• Stephen R Waldron

Top Secrets for a Lasting Tube-to-Tubesheet Joint: Hole Finish and Groove Design

Updated: May 8

One of the most overlooked aspects of heat exchanger manufacturing is the tube-to-tubesheet joint. Sure, countless hours go into the design of the unit itself, the pressure, the temperature, the material selection, etc. When production starts the tubesheet joint certainly gets some attention; tube sheet hole drilling, reaming, and grooving take days to complete. Multiple shifts are dedicated to tube insertion and more days are set aside for joint welding and subsequent testing. All of this happens before tube-to-tubesheet expansion ever happens.

But how much thought actually goes into hole finish or groove design? Tube expansion method? How about whether to pre-set the tubes prior to welding? Or tube-end prep in general for that matter? Over the next few posts, we’re going to look at the importance of proper tube end prep, and hopefully help you ensure that one of the most important sealing points in your heat exchanger is designed for success.

Let’s get started with the tube hole itself. One of the most common questions we at HydroPro are asked is about the desired machine finish on the hole ID. The truth is, we like a semi-rough surface to expand into. What I mean by this is an as machined finish, with no polishing. We don't necessarily want a smooth or electropolished finish here.

Tube after expansion. Note the visible groove penetration

The only thing we really don’t want to see on the hole ID is a longitudinal scratch that can become a leak path. When you hydraulically expand a tube joint, the tube takes on the shape of the hole, this includes imperfections such as machine marks. Every one of those imperfections acts to hold the tube more securely in place. So, keeping the hole a little “rough” can be a good thing when it comes to joint tightness.

When expanding thin tubes (usually 0.035” wall thickness or thinner depending on the tube OD), you can actually see the more obvious imperfections embedded on the tube ID after expansion. This is because hydraulic expansion forms the tube into the tube sheet hole using water, hydroforming it to the exact shape of the hole, including those imperfections.

Another major aspect of the tube hole is the groove design. Traditionally, the Tubular Exchanger Manufacturer Association (TEMA) has called for one or two 1/8” wide grooves depending on tubesheet thickness. When using hydraulic expansion they specify 1/4" wide grooves in place of the 1/8” width.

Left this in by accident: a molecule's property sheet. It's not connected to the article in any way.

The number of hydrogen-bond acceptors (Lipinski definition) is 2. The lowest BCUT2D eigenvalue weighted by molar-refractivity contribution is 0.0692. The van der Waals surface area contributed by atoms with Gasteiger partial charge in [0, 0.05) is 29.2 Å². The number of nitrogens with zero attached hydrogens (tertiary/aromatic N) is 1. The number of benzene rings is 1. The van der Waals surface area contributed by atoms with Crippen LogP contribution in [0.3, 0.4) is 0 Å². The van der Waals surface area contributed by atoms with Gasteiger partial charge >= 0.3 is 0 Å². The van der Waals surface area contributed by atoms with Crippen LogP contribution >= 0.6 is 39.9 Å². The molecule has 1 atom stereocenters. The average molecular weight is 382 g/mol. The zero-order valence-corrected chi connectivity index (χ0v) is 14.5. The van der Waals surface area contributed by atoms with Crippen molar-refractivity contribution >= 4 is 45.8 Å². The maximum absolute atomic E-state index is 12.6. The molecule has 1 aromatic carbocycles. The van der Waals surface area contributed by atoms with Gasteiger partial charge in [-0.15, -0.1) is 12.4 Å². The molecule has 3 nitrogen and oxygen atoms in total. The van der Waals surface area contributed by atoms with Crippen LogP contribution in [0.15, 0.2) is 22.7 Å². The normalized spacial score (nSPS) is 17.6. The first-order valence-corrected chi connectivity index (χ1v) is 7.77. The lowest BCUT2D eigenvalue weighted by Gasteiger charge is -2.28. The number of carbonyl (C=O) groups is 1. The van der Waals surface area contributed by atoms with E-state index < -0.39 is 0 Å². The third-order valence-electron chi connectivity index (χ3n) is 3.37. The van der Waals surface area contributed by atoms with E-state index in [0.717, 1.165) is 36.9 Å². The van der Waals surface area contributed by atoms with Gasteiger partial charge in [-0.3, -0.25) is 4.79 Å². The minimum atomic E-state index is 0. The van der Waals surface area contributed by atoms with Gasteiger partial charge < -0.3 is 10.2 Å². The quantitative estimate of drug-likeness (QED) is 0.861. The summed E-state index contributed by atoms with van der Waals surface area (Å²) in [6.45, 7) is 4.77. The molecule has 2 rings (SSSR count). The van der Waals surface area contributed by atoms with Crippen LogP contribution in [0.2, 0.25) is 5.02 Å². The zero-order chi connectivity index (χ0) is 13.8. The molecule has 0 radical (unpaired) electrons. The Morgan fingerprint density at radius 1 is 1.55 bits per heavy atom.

While the 1/4" width definitely helps with groove penetration when using hydraulic expansion, we prefer the formula W=1.56√Rt where W = the optimal groove width, R = tube radius and t = tube wall thickness. For example, the optimal groove width for a 3/4" x 0.083” AW tube would be W=1.56√(0.375x0.083) in which W = an optimal groove width of 0.275”, slightly wider than the TEMA recommended 0.250” width. Conversely the optimal width for a 3/4" x 0.049” tube is slightly thinner, at only 0.211”.

This doesn’t mean that every unit needs to have a different groove width in precise dimensions. It means that we would recommend running these calculations and using your best judgement when determining groove width, as opposed to simply rubber stamping things using a single groove dimension for every application. For the above mentioned 3/4" x 0.083” application, the 0.250” is likely sufficient depending the tube material. 300 series stainless or carbon steel would likely do well with the 0.250” wide grooves, while duplex or 254SMO may need something a little wider for adequate groove penetration. The 3/4” x 0.049” example above would do well with the 1/4" groove width and wouldn’t require any retooling to unnecessarily make the grooves thinner.

In addition to the groove width, consideration should be made as to the shape of the groove. Rather than square grooves, using tapered or radiused groove allows for more consistent contact between the tube and serrations, further helping with the desired strength gained from adequate groove penetration, and without creating a shear point like with a square groove.

Well there you have it. Using the above formula, tapered grooves and a machined hole finish is a great start to ensuring your tube-to-tubesheet joints are designed for success.

If you have any questions about your specific application, call HydroPro at (573) 732-3318 or email our engineering team at

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